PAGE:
September 19, 2002
Land of the ‘Lost’
The ordinary and extraordinary recall the ups and downs of 1936.
"A Nation Lost and Found: 1936 America Remembered by Ordinary and Extraordinary People" edited by Stanley K. Sheinbaum and Frank Pierson (Tallfellow Press, $24.95).
In 1936, there were 130 million Americans, roughly 3 percent were Jewish, and many existed on the margins of an anti-Semitic society. FDR was re-elected president of the United States in 1936 -- a landslide victory. But for most Americans, 1936 was still the middle of the Depression, an economic disaster that had engulfed the nation seven years earlier, and whose end was nowhere in sight.
That that America was a different nation -- and we a different people -- is evident from the personal memoirs recalled in a new book, "A Nation Lost and Found: 1936 America Remembered by Ordinary and Extraordinary People."
Actor Gregory Peck tells us, "It was a very good year for college boys without independent means," while Shirley Temple Black recalls the trials and tribulations of being a child movie star, indeed more than a star, the No. 1 box office draw at MGM. She was 8, but says she passed for 7 the following year.
We are offered vignettes and memories by musicians Dave Brubeck and Artie Shaw, who were just starting out; and anecdotes of the times by writers as diverse as journalist Daniel Schorr, novelist Elmore Leonard and Academy Award-winning screenwriter Alvin Sargent, who wrote the scripts for "Julia" and "Ordinary People," and remembers the time when he "was a comfortable 9-year-old neurotic."
And of course Studs Terkel is present -- his books the model for this one -- living in Chicago, struggling as an actor in soap operas, then working for the Federal Writers' Project for the U.S. Works Progress (later Work Projects) Administration (WPA) formed under the New Deal, followed by a brief Washington stint in a civil service job, then back to Chicago. You went where the work was, the Depression imprinted on nearly everyone's life.
The book's editors, Frank Pierson and Stanley Sheinbaum, grew up in New York, but live in Los Angeles today. Pierson, head of the Motion Picture Academy of Arts and Sciences and former president of the Screenwriter's Guild, is a successful writer and director ("Dog Day Afternoon," "Cool Hand Luke," "Cat Ballou"). He has won an Oscar and received plaudits and Emmy nominations for his HBO docu-drama, "Conspiracy," a chilling account of the 1942 Wannsee Conference, which formalized the details of Nazi Germany's Final Solution.
Sheinbaum, a political activist who served as past chairman of the American Civil Liberties Union, organized the defense in the trial over Daniel Ellsberg's release of the Pentagon Papers, and has been a leading Mideast peace activist since the late '80s, when he and four other Americans met for the first time with PLO leader Yasser Arafat. That unofficial and proscribed (by Israel) meeting helped set in motion the Madrid and Oslo peace conferences.
In 1936, Pierson lived in five unheated rooms of a fifth floor walk-up in New York City's West Village. He was an 11-year-old whose father was unemployed, whose family had become poor, though "we never felt poor." The family's wealthy former friends and employers would not give Pierson's father a job, though they did make sure that all the children had full scholarships to private schools and Yale.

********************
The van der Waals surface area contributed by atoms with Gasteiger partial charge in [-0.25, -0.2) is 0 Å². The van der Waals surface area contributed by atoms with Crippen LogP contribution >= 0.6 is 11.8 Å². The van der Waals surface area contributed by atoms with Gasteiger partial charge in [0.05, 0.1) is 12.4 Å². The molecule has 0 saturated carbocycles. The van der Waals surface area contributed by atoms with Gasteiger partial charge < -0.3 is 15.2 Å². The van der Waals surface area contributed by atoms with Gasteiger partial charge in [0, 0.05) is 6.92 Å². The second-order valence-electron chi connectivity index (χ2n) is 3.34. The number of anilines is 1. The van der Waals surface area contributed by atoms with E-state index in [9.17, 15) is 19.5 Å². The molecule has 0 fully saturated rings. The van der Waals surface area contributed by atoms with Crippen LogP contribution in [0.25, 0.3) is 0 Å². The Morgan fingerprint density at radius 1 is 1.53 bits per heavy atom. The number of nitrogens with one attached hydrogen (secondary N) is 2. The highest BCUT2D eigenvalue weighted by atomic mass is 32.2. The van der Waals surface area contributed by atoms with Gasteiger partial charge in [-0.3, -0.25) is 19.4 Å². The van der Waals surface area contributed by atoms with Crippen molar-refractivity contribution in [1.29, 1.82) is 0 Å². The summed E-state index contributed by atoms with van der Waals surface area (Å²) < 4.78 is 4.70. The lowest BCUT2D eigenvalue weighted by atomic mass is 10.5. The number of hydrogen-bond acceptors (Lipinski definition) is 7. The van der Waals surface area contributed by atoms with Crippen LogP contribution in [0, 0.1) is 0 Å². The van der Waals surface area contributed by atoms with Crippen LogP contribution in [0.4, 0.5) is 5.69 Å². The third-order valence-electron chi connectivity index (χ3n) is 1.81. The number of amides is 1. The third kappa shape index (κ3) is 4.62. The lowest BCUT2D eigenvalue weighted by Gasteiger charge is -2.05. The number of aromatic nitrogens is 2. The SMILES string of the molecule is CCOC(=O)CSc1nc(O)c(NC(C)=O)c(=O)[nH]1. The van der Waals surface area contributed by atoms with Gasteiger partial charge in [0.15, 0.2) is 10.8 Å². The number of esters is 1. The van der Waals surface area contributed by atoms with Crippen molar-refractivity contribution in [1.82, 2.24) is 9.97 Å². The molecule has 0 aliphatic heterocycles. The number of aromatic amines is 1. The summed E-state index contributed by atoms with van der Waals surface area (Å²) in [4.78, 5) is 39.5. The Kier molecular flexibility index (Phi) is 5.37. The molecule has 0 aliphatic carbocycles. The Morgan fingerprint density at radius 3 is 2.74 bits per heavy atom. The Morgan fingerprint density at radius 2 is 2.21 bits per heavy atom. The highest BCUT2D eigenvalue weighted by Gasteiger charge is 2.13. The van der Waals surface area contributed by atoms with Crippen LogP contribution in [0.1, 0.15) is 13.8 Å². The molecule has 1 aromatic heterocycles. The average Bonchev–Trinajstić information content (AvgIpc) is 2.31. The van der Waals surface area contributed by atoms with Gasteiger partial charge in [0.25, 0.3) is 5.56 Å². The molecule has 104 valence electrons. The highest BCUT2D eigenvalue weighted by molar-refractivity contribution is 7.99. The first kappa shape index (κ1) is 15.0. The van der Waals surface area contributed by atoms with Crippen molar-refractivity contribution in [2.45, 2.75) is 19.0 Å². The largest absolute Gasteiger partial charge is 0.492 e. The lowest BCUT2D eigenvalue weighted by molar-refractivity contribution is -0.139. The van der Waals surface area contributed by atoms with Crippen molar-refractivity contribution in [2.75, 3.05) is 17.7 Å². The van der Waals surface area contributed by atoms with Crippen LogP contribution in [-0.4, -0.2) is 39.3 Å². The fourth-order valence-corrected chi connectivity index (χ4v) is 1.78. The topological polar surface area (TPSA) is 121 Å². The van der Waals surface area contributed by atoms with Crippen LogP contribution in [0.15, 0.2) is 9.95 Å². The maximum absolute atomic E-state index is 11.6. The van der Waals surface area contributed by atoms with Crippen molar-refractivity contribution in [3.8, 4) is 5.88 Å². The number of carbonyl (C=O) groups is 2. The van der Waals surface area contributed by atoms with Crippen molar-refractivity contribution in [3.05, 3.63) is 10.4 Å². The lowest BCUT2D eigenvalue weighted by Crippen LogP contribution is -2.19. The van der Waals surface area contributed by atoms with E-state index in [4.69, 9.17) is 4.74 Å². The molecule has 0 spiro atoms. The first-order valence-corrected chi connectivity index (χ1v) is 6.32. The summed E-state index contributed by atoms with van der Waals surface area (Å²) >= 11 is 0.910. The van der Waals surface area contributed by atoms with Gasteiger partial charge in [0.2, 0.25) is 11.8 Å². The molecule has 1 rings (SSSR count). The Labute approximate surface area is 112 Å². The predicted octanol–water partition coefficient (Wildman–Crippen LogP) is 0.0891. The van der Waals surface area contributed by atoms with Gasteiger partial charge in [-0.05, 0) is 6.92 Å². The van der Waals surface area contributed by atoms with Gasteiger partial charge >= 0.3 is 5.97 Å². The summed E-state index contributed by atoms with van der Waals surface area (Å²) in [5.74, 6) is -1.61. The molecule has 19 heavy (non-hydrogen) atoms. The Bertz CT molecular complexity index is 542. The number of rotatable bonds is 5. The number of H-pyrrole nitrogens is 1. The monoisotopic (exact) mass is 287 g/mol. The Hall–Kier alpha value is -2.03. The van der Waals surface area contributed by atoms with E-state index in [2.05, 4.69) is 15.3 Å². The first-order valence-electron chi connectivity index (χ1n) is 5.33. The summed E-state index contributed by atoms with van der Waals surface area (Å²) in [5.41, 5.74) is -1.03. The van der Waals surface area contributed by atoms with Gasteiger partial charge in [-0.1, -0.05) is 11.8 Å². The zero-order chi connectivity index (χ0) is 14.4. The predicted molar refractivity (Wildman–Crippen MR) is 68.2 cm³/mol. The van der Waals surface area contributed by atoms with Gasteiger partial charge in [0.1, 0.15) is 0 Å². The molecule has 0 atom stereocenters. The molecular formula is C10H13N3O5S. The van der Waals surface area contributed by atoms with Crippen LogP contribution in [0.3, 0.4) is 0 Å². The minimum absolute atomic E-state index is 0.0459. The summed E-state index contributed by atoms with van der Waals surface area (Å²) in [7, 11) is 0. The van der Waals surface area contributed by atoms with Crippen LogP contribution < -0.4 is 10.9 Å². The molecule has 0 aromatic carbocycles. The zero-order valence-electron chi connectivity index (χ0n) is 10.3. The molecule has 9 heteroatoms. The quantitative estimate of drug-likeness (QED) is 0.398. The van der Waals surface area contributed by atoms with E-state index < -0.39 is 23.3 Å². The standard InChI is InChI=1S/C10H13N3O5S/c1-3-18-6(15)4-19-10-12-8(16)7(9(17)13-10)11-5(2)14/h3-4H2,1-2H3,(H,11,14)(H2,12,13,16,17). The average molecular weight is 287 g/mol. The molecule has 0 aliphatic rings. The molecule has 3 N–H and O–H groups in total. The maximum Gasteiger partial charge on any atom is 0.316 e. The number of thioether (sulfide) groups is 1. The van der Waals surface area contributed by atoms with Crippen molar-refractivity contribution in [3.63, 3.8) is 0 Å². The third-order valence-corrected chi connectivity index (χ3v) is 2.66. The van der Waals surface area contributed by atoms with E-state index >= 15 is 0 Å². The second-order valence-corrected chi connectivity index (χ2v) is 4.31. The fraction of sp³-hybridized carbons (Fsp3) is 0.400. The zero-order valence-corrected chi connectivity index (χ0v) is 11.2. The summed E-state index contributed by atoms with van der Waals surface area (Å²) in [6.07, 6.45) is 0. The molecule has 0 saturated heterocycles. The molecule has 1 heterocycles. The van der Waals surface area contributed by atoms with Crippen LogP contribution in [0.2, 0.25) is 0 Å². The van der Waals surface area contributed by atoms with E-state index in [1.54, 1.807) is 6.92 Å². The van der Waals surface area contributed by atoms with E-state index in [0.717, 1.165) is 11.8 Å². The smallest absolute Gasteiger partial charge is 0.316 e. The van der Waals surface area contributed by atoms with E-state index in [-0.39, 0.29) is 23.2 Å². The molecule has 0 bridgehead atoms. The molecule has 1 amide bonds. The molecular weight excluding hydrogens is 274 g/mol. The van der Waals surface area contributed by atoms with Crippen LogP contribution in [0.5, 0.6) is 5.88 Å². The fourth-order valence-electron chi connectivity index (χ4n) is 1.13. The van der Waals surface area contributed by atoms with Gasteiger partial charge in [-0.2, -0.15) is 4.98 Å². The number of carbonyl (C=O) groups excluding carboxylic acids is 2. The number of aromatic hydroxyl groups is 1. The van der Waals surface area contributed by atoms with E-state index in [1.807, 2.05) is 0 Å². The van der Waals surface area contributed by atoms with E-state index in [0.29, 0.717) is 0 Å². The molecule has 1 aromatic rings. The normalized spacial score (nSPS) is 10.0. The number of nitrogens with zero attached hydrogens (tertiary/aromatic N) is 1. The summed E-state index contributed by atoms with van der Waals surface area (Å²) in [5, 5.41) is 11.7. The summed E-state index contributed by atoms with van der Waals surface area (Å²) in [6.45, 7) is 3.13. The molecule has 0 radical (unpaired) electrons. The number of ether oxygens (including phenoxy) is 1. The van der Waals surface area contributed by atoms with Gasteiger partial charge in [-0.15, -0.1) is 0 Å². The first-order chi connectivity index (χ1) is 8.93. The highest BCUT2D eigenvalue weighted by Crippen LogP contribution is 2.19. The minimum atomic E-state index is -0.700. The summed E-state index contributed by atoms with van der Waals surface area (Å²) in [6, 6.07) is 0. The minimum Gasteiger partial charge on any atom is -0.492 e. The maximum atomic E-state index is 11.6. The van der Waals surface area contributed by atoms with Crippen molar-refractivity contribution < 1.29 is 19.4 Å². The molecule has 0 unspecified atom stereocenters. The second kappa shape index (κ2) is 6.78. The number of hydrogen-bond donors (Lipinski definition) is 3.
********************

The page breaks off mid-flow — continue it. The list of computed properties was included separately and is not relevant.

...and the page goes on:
Sheinbaum's family saga was slightly different. His father went from bankruptcy to bankruptcy. The family of three sons and parents shared a single room apartment with a kitchenette in the Hotel Royal on the corner of Broadway and 104th Street. There were no wealthy former friends to help with scholarships for schooling. Nevertheless, the Sheinbaum children, like the Piersons, made their way in post-Depression America.
Today Pierson and Sheinbaum live in the midst of ease and affluence, partly a result of their talent, partly their ability to seize opportunity, partly, I would guess, by dint of character and personality. They have called on friends and colleagues to contribute their recollections. And so we have accounts by many screenwriters and Hollywood people, including two blacklisted Californians (screenwriter Ring Lardner Jr. and actress Marsha Hunt), journalists and civil rights activists, and even the presence of the late Leah Rabin (Sheinbaum's friend).
Surprisingly, there are no black voices here, except for that of a poor, Southern sharecropper interviewed in 1936 by a writer who was given employment by the WPA. That interview, reproduced here, is heartbreaking. Pierson acknowledged he found it painful to read, to accept that this man's world was so delimited and closed, outside literacy, outside even the culture. There seemed no hope for change or growth for the man, his wife or his children. It was as though they inhabited another America beyond Pierson's reach.
In 1936, there seemed to be a closeness among the many have-nots. People were connected in ways that elude many of us today; and so all of the memories are actually more personal than political. They deal with family and with character; and, at times, with an experience so searing it reads, in recall, as though it happened yesterday: A girl's betrayal of her favorite teacher; a young man's warm recollection of his first job, still fresh and clear like a quick, clean snapshot; and comedian Red Buttons' description of his first night of love with a prostitute. It still lingers, like a romantic film, more than 65 years later.
Today, we still have poverty on a vast scale, but the machinery and luggage of daily life is different: Despite computers and television and cell phones, life feels less immediate and direct; more synthetic and distant. In 1936, there were feelings of hope, openness, and change. Even now it has such a California feel, such a Jewish feel. The sense of it comes off the page.